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Seasonal Impact of Regional Outdoor Biomass Burning on Air Pollution in Three Indian Cities: Delhi, Bengaluru, and PuneAir pollution in many of India's cities exceeds national and international standards, and effective pollution control strategies require knowledge of the sources that contribute to air pollution and their spatiotemporal variability. In this study, we examine the influence of a single pollution source, outdoor biomass burning, on particulate matter (PM) concentrations, surface visibility, and aerosol optical depth (AOD) from 2007 to 2013 in three of the most populous Indian cities. We define the upwind regions, or "airsheds," for the cities by using atmospheric back trajectories from the HYSPLIT model. Using satellite fire radiative power (FRP) observations as a measure of fire activity, we target pre-monsoon and post-monsoon fires upwind of the Delhi National Capital Region and pre-monsoon fires surrounding Bengaluru and Pune. We find varying contributions of outdoor fires to different air quality metrics. For the post-monsoon burning season, we find that a subset of local meteorological variables (air temperature, humidity, sea level pressure, wind speed and direction) and FRP as the only pollution source explained 39% of variance in Delhi station PM(sub 10) anomalies, 77% in visibility, and 30% in satellite AOD; additionally, per unit increase in FRP within the daily airshed (1000 MW), PM(sub 10) increases by 16.34 micrograms per cubic meter, visibility decreases by 0.097 km, and satellite AOD increases by 0.07. In contrast, for the pre-monsoon burning season, we find less significant contributions from FRP to air quality in all three cities. Further, we attribute 99% of FRP from post-monsoon outdoor fires within Delhi's average airshed to agricultural burning. Our work suggests that although outdoor fires are not the dominant air pollution source in India throughout the year, post-monsoon fires contribute substantially to regional air pollution and high levels of population exposure around Delhi. During 3-day blocks of extreme PM(sub 2.5) in the 2013 post-monsoon burning season, which coincided with statistically significant high fire activity, concentrations in Delhi averaged 304 micrograms per cubic meter, or more than 1000% above the 24-h PM(sub 2.5) guideline (25 micrograms per cubic meter) of the World Health Organization. These results suggest that providing viable alternatives to agricultural residue burning could help improve post-monsoon air quality for a growing population of 63 million (39% in urban areas) within Delhi's airshed.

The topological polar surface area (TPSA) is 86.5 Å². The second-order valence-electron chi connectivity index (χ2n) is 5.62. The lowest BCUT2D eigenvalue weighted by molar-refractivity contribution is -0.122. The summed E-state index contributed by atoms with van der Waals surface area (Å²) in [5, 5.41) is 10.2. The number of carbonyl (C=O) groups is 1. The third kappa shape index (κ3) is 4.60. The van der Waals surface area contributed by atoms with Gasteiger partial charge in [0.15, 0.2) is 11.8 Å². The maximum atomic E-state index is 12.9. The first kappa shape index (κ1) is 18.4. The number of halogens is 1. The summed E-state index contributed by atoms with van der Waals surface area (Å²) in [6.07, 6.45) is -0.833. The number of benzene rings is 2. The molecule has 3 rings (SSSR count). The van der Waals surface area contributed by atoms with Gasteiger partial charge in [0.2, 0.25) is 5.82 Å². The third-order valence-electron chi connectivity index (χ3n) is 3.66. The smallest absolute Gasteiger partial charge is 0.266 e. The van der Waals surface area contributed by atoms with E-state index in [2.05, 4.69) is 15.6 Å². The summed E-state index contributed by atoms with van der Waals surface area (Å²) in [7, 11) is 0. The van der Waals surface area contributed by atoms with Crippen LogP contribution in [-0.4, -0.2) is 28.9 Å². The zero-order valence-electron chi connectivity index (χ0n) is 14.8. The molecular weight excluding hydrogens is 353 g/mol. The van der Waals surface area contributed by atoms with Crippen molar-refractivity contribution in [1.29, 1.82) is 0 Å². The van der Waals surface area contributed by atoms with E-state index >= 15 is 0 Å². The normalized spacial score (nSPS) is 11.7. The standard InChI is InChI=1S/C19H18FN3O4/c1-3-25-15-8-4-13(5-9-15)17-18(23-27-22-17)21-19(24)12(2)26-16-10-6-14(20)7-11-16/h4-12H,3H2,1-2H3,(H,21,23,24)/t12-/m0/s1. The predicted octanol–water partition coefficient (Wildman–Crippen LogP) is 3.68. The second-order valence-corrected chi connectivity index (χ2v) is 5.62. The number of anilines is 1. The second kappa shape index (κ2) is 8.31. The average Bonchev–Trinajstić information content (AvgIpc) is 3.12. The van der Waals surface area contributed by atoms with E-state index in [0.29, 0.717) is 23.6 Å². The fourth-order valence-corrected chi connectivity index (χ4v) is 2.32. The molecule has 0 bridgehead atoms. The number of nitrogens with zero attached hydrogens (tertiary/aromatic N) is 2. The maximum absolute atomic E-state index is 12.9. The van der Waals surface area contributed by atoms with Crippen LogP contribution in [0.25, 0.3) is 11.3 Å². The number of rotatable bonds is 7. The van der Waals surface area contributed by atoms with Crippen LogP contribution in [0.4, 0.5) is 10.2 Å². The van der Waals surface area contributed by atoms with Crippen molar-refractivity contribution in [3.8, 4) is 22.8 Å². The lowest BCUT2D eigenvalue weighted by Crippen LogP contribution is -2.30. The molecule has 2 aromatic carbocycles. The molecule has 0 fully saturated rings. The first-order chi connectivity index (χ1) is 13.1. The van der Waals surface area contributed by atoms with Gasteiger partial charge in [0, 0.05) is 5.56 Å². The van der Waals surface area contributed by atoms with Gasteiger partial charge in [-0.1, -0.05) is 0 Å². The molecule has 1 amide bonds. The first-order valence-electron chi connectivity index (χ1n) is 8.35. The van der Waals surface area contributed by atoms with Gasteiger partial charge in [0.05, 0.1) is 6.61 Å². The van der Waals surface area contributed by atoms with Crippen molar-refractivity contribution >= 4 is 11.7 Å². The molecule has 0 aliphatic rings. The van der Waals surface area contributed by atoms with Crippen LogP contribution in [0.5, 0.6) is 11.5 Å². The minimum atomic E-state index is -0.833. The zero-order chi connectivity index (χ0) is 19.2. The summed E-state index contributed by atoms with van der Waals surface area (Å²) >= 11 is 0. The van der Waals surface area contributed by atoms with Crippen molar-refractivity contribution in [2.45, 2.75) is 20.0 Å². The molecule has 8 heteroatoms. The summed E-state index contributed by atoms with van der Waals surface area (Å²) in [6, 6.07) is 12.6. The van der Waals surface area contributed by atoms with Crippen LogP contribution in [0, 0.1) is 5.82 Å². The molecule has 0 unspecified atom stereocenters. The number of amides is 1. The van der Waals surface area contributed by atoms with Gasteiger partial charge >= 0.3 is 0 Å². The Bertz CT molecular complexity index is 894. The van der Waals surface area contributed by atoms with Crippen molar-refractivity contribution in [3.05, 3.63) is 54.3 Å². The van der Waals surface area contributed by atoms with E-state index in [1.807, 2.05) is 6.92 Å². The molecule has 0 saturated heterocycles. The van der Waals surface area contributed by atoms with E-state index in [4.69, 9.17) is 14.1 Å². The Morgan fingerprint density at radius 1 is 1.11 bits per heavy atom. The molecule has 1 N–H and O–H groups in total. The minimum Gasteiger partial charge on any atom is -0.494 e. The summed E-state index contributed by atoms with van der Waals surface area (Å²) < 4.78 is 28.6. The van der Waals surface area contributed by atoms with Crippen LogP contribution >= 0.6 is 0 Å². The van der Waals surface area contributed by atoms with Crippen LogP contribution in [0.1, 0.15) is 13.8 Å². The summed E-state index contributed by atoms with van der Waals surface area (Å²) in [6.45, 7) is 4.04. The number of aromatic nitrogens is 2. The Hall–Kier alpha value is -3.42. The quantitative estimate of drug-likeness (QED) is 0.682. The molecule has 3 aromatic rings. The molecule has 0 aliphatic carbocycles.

Document ID
20180000966
Document Type
Reprint (Version printed in journal)
Authors
Liu, Tianjia (Columbia Univ. New York, NY, United States)
Marlier, Miriam E. (Columbia Univ. New York, NY, United States)
DeFries, Ruth S. (Columbia Univ. New York, NY, United States)
Westervelt, Daniel M. (Columbia Univ. Palisades, NY, United States)
Xia, Karen R. (Columbia Univ. New York, NY, United States)
Fiore, Arlene M. (Columbia Univ. New York, NY, United States)
Mickley, Loretta J. (Harvard Univ. Cambridge, MA, United States)
Cusworth, Daniel H. (Harvard Univ. Cambridge, MA, United States)
Milly, George (Columbia Univ. Palisades, NY, United States)
Date Acquired
February 5, 2018
Publication Date
November 2, 2017
Publication Information
Publication: Atmospheric Environment
Volume: 172
ISSN: 1352-2310
Subject Category
Environment Pollution
Report/Patent Number
GSFC-E-DAA-TN49058
Funding Number(s)
CONTRACT_GRANT: NNX11AH98G
Distribution Limits
Public
Copyright
Other
Keywords
Air quality; Outdoor fires; Crop residue burning; HYSPLIT; Indi